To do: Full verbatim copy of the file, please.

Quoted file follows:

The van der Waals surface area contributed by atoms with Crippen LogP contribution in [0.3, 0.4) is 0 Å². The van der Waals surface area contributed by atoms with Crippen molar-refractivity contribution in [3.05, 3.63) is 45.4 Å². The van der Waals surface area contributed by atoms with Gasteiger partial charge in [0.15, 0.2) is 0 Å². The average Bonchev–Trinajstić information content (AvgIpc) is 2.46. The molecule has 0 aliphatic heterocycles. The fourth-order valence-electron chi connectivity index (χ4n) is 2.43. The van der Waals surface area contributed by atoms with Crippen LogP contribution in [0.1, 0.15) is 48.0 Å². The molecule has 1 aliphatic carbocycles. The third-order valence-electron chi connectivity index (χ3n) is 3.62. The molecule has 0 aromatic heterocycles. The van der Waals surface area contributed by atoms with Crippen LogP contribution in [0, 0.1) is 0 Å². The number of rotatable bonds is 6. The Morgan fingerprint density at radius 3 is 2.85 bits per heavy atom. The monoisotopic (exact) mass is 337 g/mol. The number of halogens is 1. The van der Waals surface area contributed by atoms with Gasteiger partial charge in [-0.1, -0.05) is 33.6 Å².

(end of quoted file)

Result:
The van der Waals surface area contributed by atoms with Crippen LogP contribution in [0.3, 0.4) is 0 Å². The van der Waals surface area contributed by atoms with Crippen molar-refractivity contribution in [3.05, 3.63) is 45.4 Å². The van der Waals surface area contributed by atoms with Gasteiger partial charge in [0.15, 0.2) is 0 Å². The average Bonchev–Trinajstić information content (AvgIpc) is 2.46. The molecule has 0 aliphatic heterocycles. The fourth-order valence-electron chi connectivity index (χ4n) is 2.43. The van der Waals surface area contributed by atoms with Crippen LogP contribution in [0.1, 0.15) is 48.0 Å². The molecule has 1 aliphatic carbocycles. The third-order valence-electron chi connectivity index (χ3n) is 3.62. The molecule has 0 aromatic heterocycles. The van der Waals surface area contributed by atoms with Crippen LogP contribution in [0, 0.1) is 0 Å². The number of rotatable bonds is 6. The Morgan fingerprint density at radius 3 is 2.85 bits per heavy atom. The monoisotopic (exact) mass is 337 g/mol. The number of halogens is 1. The van der Waals surface area contributed by atoms with Gasteiger partial charge in [-0.1, -0.05) is 33.6 Å².